As I mentioned last week, graft affects our country in all manner of ways and to some extent touches every sector of the economy.
So, when my fellow blogger, Laura Walubengo, called the on-going political debate a soap opera, she hit the nail on the head. Two weeks later, we are unwilling participants in a grand political soap, whose actors are razzie-award winning, but whose story line does not serve our collective interests as a country.
Unfortunately, this debate seems to have no end in sight and our worry is that it will escalate before it finally fizzles out.
Truth be told; our leaders are simply not hearing our voices yet we appointed them to those positions. It frustratingly feels like we are shouting at daydreamers who, though physically present, are in a different spiritual realm scheming how to manipulate us for their benefit.
How do we get them to hear our needs and serve us as Kenyans?
The average person, when asked this question will offer one of a few choices. They will either ask the media to give this debate a blackout, or ask us to join the civil society and become activists demanding our rights, or at worst… ask Kenyans to desist from paying taxes.
I will not go into the merits and demerits of each of these and other forms of activism… it is upon each one of us to find the voice that suits us and wear it well.
It is imperative though, that we all shun indifference and do something in our individual right.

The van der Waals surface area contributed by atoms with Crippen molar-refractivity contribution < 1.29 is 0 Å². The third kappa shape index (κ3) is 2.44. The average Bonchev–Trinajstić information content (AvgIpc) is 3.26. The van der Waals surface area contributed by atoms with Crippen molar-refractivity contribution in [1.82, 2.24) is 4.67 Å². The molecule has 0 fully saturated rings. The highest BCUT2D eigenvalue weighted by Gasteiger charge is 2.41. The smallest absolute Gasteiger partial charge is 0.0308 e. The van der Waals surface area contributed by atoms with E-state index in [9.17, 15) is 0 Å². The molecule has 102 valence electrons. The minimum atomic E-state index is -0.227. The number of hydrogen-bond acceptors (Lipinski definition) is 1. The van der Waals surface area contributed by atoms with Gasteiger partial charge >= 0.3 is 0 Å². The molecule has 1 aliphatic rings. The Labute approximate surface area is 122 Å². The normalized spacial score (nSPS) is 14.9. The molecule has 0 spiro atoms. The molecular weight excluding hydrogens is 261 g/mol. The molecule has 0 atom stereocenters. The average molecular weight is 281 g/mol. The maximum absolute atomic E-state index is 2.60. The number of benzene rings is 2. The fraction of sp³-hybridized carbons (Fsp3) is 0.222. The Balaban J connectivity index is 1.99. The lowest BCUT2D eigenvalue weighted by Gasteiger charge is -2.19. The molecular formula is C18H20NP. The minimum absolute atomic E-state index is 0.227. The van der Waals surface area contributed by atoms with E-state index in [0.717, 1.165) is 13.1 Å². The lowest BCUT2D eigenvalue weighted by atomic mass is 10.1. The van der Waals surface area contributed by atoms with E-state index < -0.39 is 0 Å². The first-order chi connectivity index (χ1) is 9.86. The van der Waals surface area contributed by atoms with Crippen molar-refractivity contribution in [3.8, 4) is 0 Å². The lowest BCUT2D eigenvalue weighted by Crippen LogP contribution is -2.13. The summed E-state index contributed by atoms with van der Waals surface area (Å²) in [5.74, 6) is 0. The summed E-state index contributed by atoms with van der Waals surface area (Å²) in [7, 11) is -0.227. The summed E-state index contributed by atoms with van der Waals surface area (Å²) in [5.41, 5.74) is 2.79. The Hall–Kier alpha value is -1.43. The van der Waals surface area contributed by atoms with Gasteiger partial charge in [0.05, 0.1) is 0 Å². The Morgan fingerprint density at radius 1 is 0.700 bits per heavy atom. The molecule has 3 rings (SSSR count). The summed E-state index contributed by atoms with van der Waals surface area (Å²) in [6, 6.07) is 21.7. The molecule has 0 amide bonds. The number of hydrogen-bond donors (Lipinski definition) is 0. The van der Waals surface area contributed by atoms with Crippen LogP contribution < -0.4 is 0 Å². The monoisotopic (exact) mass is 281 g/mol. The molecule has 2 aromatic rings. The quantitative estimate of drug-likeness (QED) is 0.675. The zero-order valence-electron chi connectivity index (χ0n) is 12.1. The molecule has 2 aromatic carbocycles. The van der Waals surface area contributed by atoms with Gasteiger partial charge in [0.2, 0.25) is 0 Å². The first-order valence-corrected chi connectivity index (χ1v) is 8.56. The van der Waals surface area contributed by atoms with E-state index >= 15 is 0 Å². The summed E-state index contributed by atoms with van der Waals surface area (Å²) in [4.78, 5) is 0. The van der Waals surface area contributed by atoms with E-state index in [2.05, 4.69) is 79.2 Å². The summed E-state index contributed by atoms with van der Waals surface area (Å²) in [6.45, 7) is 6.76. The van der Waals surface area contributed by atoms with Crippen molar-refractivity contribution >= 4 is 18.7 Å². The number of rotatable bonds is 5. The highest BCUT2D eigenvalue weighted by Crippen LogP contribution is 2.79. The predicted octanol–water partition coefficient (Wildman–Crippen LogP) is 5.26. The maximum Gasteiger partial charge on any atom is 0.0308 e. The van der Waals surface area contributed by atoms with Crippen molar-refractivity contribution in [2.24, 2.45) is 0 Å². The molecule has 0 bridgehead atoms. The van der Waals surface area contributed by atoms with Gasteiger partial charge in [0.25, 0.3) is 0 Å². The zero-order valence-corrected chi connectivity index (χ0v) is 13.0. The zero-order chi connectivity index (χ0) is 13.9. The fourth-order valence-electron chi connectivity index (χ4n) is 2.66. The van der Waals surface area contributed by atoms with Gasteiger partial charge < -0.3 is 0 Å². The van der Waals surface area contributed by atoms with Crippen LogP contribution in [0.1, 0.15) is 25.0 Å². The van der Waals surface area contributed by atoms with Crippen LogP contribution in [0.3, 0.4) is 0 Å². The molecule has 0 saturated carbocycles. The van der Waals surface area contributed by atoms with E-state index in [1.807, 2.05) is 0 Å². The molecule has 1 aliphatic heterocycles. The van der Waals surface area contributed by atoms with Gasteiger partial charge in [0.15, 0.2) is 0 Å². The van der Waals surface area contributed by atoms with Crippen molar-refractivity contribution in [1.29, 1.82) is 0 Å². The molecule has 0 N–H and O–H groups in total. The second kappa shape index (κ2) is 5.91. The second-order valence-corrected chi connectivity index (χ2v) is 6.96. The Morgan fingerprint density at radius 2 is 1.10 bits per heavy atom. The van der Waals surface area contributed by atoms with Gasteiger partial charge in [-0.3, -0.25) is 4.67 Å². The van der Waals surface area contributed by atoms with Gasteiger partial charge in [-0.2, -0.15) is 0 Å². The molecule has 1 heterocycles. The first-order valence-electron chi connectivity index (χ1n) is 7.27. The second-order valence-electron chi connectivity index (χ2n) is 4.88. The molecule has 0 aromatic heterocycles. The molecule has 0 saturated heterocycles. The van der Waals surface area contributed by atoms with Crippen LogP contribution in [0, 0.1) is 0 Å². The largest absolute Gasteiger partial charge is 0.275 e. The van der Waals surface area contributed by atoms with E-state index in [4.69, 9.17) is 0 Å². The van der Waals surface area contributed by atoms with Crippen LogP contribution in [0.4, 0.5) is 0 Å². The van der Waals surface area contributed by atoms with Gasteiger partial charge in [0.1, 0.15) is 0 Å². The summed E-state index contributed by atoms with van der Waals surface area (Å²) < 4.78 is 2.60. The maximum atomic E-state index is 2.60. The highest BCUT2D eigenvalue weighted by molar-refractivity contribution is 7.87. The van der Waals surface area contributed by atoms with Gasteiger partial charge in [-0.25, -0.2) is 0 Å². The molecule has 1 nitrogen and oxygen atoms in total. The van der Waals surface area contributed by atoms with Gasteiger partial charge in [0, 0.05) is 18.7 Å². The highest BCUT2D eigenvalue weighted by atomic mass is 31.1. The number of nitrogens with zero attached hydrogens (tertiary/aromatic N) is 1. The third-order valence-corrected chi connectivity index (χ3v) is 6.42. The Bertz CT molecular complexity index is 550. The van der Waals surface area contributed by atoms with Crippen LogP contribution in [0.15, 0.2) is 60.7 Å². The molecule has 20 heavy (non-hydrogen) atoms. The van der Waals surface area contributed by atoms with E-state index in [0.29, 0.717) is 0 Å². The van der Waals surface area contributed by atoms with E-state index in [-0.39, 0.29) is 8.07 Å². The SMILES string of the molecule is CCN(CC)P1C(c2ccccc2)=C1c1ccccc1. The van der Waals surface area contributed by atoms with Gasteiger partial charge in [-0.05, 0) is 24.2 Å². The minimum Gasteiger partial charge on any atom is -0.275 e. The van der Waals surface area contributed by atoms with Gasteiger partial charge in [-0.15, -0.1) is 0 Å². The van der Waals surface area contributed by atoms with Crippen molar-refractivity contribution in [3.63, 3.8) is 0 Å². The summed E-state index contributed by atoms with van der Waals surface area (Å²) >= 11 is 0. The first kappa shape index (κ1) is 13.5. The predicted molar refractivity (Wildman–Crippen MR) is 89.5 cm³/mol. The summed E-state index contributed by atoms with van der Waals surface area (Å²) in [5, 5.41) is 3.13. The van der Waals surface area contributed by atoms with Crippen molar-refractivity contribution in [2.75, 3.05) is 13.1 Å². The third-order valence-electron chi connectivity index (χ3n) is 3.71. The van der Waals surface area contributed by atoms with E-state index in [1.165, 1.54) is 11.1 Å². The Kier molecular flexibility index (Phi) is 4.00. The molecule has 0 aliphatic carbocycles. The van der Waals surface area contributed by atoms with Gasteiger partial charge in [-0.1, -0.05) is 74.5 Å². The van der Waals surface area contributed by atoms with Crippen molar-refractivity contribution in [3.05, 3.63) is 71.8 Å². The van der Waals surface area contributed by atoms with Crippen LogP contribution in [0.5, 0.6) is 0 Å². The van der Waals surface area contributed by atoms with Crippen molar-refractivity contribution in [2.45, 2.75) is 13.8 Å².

What I will do though is implore our youth to refuse to be used as ‘dogs of war’. Do not allow yourselves to be the conduit for mass action that is almost always violent and could result in you becoming a fatal statistic.
Ask yourself, where were these people when you were struggling with unemployment and insecurity and feeding your parents and children? Were they not enjoying a high lifestyle with the loot stolen from free education and maize cash? Did they need your services then?
Do not allow them to use you as rugs, to wipe their muddied feet on, when you were not fit to serve in their presence before.
Instead let us demand that they account for their time in office. In the words of a campaign dubbed “Uungwana Initiative,” let us begin to name and shame all acts of impropriety as being ‘Ushenzi’ behaviour.
On the other hand, let us begin to highlight acts of ‘Uungwana’ which represent the traditional gentlemanly decorum that will propel this country forward.
As young people, you must distinguish early enough what is desirable and acceptable for yourself and this country now and in the future so that you inculcate that behavior in yourselves today. If anything, let us change our culture so that we set standards that work in our favour and not against us.
An old adage says that you cannot bend a stick in old age… if you allow yourselves to be used as ‘dogs of war’ today, you will find it very difficult to regain your stature in the eyes of those who matter to you.